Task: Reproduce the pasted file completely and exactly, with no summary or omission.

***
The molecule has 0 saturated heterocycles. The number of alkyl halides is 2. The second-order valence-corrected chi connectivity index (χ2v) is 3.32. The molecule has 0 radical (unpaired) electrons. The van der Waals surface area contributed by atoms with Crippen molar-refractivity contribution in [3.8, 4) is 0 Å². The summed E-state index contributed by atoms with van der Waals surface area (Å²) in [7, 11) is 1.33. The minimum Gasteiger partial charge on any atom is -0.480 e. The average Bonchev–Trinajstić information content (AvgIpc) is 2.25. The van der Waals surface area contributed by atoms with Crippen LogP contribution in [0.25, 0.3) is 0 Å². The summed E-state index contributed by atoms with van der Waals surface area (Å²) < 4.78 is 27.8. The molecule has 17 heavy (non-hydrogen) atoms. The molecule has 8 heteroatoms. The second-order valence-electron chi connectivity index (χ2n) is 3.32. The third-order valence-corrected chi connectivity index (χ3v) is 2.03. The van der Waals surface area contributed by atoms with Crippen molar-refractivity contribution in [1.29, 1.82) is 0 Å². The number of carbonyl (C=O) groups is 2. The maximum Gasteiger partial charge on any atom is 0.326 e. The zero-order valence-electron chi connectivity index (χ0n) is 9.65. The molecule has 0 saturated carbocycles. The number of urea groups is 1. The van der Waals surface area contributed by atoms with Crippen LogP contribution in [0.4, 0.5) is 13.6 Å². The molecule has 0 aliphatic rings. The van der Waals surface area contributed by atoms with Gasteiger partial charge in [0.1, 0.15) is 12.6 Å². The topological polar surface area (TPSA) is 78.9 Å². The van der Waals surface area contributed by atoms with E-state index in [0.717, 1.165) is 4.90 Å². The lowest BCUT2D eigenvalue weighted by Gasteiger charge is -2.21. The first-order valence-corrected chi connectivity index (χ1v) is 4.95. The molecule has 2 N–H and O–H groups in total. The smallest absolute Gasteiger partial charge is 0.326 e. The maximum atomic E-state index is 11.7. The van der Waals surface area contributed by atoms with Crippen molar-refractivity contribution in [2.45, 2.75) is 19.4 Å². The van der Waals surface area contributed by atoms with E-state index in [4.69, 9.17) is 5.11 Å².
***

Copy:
The molecule has 0 saturated heterocycles. The number of alkyl halides is 2. The second-order valence-corrected chi connectivity index (χ2v) is 3.32. The molecule has 0 radical (unpaired) electrons. The van der Waals surface area contributed by atoms with Crippen molar-refractivity contribution in [3.8, 4) is 0 Å². The summed E-state index contributed by atoms with van der Waals surface area (Å²) in [7, 11) is 1.33. The minimum Gasteiger partial charge on any atom is -0.480 e. The average Bonchev–Trinajstić information content (AvgIpc) is 2.25. The van der Waals surface area contributed by atoms with Crippen LogP contribution in [0.25, 0.3) is 0 Å². The summed E-state index contributed by atoms with van der Waals surface area (Å²) < 4.78 is 27.8. The molecule has 17 heavy (non-hydrogen) atoms. The molecule has 8 heteroatoms. The second-order valence-electron chi connectivity index (χ2n) is 3.32. The third-order valence-corrected chi connectivity index (χ3v) is 2.03. The van der Waals surface area contributed by atoms with Crippen molar-refractivity contribution in [1.29, 1.82) is 0 Å². The number of carbonyl (C=O) groups is 2. The maximum Gasteiger partial charge on any atom is 0.326 e. The zero-order valence-electron chi connectivity index (χ0n) is 9.65. The molecule has 0 saturated carbocycles. The number of urea groups is 1. The van der Waals surface area contributed by atoms with Crippen LogP contribution in [0.4, 0.5) is 13.6 Å². The molecule has 0 aliphatic rings. The van der Waals surface area contributed by atoms with Gasteiger partial charge in [0.1, 0.15) is 12.6 Å². The topological polar surface area (TPSA) is 78.9 Å². The van der Waals surface area contributed by atoms with E-state index in [0.717, 1.165) is 4.90 Å². The lowest BCUT2D eigenvalue weighted by Gasteiger charge is -2.21. The first-order valence-corrected chi connectivity index (χ1v) is 4.95. The molecule has 2 N–H and O–H groups in total. The smallest absolute Gasteiger partial charge is 0.326 e. The maximum atomic E-state index is 11.7. The van der Waals surface area contributed by atoms with Crippen molar-refractivity contribution in [2.45, 2.75) is 19.4 Å². The van der Waals surface area contributed by atoms with E-state index in [4.69, 9.17) is 5.11 Å².